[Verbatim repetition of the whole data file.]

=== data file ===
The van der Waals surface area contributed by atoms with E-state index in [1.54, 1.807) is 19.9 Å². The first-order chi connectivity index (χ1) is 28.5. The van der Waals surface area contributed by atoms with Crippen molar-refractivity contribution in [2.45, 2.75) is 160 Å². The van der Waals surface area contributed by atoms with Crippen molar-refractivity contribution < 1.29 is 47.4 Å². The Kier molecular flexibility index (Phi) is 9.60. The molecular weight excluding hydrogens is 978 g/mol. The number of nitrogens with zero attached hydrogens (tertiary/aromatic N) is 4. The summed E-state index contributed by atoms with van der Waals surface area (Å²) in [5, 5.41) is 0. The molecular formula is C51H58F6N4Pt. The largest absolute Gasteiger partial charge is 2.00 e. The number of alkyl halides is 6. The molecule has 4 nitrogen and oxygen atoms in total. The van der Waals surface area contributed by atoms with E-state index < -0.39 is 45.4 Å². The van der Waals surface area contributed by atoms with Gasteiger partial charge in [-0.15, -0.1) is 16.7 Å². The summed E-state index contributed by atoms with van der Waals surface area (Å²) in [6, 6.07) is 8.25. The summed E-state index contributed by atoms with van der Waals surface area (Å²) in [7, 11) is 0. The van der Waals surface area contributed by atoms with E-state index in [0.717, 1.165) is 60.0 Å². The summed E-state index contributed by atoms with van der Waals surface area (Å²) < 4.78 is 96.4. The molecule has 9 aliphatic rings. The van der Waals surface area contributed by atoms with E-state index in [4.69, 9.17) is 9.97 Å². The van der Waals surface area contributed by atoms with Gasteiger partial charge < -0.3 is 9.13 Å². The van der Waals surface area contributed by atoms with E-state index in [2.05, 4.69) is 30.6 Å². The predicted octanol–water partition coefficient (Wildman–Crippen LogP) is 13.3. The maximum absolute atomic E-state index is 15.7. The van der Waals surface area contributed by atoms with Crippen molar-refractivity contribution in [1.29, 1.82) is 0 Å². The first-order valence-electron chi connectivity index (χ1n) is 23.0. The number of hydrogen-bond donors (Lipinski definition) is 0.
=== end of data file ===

The van der Waals surface area contributed by atoms with E-state index in [1.54, 1.807) is 19.9 Å². The first-order chi connectivity index (χ1) is 28.5. The van der Waals surface area contributed by atoms with Crippen molar-refractivity contribution in [2.45, 2.75) is 160 Å². The van der Waals surface area contributed by atoms with Crippen molar-refractivity contribution < 1.29 is 47.4 Å². The Kier molecular flexibility index (Phi) is 9.60. The molecular weight excluding hydrogens is 978 g/mol. The number of nitrogens with zero attached hydrogens (tertiary/aromatic N) is 4. The summed E-state index contributed by atoms with van der Waals surface area (Å²) in [5, 5.41) is 0. The molecular formula is C51H58F6N4Pt. The largest absolute Gasteiger partial charge is 2.00 e. The number of alkyl halides is 6. The molecule has 4 nitrogen and oxygen atoms in total. The van der Waals surface area contributed by atoms with E-state index < -0.39 is 45.4 Å². The van der Waals surface area contributed by atoms with Gasteiger partial charge in [-0.15, -0.1) is 16.7 Å². The summed E-state index contributed by atoms with van der Waals surface area (Å²) in [6, 6.07) is 8.25. The summed E-state index contributed by atoms with van der Waals surface area (Å²) in [7, 11) is 0. The van der Waals surface area contributed by atoms with E-state index in [0.717, 1.165) is 60.0 Å². The summed E-state index contributed by atoms with van der Waals surface area (Å²) < 4.78 is 96.4. The molecule has 9 aliphatic rings. The van der Waals surface area contributed by atoms with E-state index in [4.69, 9.17) is 9.97 Å². The van der Waals surface area contributed by atoms with Gasteiger partial charge < -0.3 is 9.13 Å². The van der Waals surface area contributed by atoms with E-state index in [2.05, 4.69) is 30.6 Å². The predicted octanol–water partition coefficient (Wildman–Crippen LogP) is 13.3. The maximum absolute atomic E-state index is 15.7. The van der Waals surface area contributed by atoms with Crippen molar-refractivity contribution in [1.29, 1.82) is 0 Å². The first-order valence-electron chi connectivity index (χ1n) is 23.0. The number of hydrogen-bond donors (Lipinski definition) is 0.